Ludwig van Beethoven's Fifth Symphony, Opus 67, is one of the most recognizable pieces of classical music. Its distinctive four-note motif, struck twice to introduce the piece, is immediately identifiable as a hallmark of Western, if not world, civilization.
The Fifth Symphony was difficult for Beethoven to complete. The first sketches of the piece were made in 1804, following his finishing touches on the Third Symphony. Between 1804 and 1808, Beethoven was repeatedly distracted from his work on the Fifth to compose other pieces, including the first version of his opera Fidelio, the Appassionata piano sonata, the Violin Concerto, the Fourth Piano Concerto, and the Fourth Symphony. Completion of the Fifth Symphony took place in late 1807 or early 1808 and was conducted contemporaneously with completion of the Sixth Symphony.
The Fifth Symphony premiered on December 22, 1808 at a at the Theater an der Wien in Vienna. The concert consisted entirely of Beethoven premieres directed by the composer himself. The performance took more than four hours and included in addition to the Fifth Symphony, the Sixth Symphony, sections from the C Major Mass, the Fourth Piano Concerto, and the Choral Fantasy.
Beethoven has never been out vogue or the concert hall. Recordings of the complete nine symphonies abound, and the Fifth and Ninth Symphonies abound in particular. Two notable orchestras and conductors are currently working their respective ways through Beethoven's symphonic canon: Osmo Vanska and the Minnesota Orchestra (in the first American cycle in decades) on BIS and Philippe Herreweghe and the Royal Flemish Philharmonic on Pentatone.
These two conductors and orchestras approach Beethoven from two unique and well-established directions, with two equally unique and fresh interpretations. Add to this the hybrid SACD capability and these recordings win on all fronts. The nice thing about recording Beethoven symphony cycles is that the listener is guaranteed nine superb pieces of music.
The United States has provided several notable Beethoven symphony cycles that include Arturo Toscanini with the NBC Symphony Orchestra, George Szell with the Cleveland Symphony Orchestra, Bruno Walter with the Columbia Symphony Orchestra, and Sir Georg Solti with the Chicago Symphony Orchestra. All of these sets are time honored and continue to be well thought of.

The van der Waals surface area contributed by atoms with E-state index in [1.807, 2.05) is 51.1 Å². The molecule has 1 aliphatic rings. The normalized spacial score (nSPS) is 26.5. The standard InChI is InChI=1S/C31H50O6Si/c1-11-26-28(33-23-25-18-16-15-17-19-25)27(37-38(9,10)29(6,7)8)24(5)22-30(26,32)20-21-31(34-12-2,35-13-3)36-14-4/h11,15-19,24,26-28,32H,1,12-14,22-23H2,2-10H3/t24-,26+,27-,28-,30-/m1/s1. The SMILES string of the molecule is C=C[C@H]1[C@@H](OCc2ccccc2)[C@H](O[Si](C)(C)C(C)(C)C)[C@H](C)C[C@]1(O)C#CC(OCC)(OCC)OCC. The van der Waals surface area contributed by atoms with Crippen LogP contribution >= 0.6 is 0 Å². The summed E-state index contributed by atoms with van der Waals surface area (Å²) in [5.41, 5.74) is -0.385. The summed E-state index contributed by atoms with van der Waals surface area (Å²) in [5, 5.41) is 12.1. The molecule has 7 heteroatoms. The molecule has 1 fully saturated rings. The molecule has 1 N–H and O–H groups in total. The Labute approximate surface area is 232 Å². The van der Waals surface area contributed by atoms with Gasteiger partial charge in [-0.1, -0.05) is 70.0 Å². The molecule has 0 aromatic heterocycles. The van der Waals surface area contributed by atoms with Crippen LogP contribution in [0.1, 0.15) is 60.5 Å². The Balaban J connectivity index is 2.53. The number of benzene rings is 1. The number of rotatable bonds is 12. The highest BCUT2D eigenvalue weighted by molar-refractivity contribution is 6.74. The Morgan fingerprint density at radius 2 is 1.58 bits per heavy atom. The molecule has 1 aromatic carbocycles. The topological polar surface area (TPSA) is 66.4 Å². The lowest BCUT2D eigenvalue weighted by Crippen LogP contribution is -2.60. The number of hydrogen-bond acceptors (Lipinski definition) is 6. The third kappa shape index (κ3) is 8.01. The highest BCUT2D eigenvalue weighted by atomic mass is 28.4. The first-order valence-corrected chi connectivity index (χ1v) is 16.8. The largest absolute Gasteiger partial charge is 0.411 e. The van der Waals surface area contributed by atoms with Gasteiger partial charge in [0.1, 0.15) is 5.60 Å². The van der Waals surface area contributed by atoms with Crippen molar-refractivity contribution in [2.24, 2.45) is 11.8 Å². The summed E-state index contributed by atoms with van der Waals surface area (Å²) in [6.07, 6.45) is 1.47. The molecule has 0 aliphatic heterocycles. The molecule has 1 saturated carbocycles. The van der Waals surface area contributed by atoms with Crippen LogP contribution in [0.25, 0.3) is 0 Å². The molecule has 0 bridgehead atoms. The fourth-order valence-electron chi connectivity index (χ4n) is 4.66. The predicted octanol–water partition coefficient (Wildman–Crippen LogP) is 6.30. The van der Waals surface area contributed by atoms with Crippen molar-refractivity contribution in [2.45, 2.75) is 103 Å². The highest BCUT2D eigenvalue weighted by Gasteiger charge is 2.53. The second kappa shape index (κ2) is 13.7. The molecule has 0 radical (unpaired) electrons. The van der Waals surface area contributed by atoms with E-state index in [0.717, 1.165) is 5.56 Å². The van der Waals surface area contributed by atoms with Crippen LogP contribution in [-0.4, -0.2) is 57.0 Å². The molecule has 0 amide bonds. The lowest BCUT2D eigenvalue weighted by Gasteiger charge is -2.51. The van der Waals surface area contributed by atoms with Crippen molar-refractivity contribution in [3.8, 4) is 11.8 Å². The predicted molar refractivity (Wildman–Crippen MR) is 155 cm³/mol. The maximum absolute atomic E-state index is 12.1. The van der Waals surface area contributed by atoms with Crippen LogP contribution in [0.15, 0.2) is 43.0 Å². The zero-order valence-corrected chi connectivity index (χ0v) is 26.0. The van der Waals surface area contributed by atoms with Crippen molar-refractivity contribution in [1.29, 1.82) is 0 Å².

These performances are characterized by an expansive portrait sound comparable to a large colorful landscape. Performance and recording methods render these symphonies as wall-of-sound, two dimension large canvas scale. Osmo Vanska's inaugural recording with the Minnesota Orchestra on BIS records is no exception to this rule. If anything, Vanska's canvas is super-sized, providing a panoramic view of Beethoven in all his splendor. "Symphony No. 5" (coupled with "Symphony No.4" here) is as robust as it is plush.
Vanska opts for conservative tempi with a broad and deep sonority. The BIS engineering places the entire orchestra in the back, with the instruments using equal ground in the sound window. The percussion is equal to the strings and the strings are equal to the brass. Vanska makes no historical performance claims outside of his desire to stay faithful to the original score. As the history of recording has shown, this can mean a lot of things.
Vanska's Fifth (coupled here with the Fourth Symphony) is deliberately and thoughtfully paced. The transition from the third to fourth movements is seamless and powerful, exuding all of the majesty intended by the composer. Such conducting consideration typically leads to a darker, more rich interpretation, one that shines its light from the Romantic side of Wagner rather than the Classical side of Haydn. The result is a full-bodied American performance captured in living color by the crack BIS engineers. This is warm surround-sound Beethoven.
Philippe Herreweghe could not have approached his Fifth Symphony any more differently. Herreweghe is best known for his period instrument recordings of the Baroque repertoire with his Colligum Vocale. Like Nikolaus Harnoncourt before him, Herreweghe takes his period instrument experience and applies it to the modern orchestra, in this case with dazzling effect.
Herreweghe takes allegro con brio seriously, opening at a fast pace. Sonically this is three dimensional Beethoven the listener can walk around in. Where Vanska's Fifth is a beautiful painting, Herreweghe's is an interactive landscape where tones fly around the listener as he or she is walking through. Herreweghe's approach and attack are fresh and clean with little of the romantic excess usually reserved for this piece in the 20th century. The engineering ensures discreet separation between insturments and instrument groups.
This is Beethoven at a trot. While thoughtfully considered, Herreweghe throws this masterpiece off with a fearlessness that never breaks down. The symphony makes sense. While not a high wire act, Herreweghe's Fifth is nevertheless a bracing experience for the listener, who will hear the piece and wonder when it will fall apart, but it never does and in fact is executed perfectly. The 5.1.1 Surround Sound is stunning. One might expect Herreweghe's Ninth to require a new Holy Day of Obligation.
Tracks and Personnel
Vanska: Beethoven Symphonies 4 and 5
Tracks: Symphony No. 4, Opus 60: 1. Adagio - Allegro vivace, 2. Adagio, 3. Allegro - Vivace, 4. Allegro ma non troppo; Symphony No. 5, Opus 67: 1. Allegro con brio; 2. Andante con moto; 3. Scherzo. Allegro; 4. Allegro.
Tracks: Symphony No. 5, Opus 67: 1. Allegro con brio; 2. Andante con moto; 3. Scherzo. Allegro; 4. Allegro; Symphony No. 8, Opus 93: 1. Allegro vivace e con brio; 2. Scherzando: Allegretto; 3. Tempo di Menuetto; 4. Allegro vivace.
Personnel: Royal Flemish Philharmonic, conductor Philippe Herreweghe.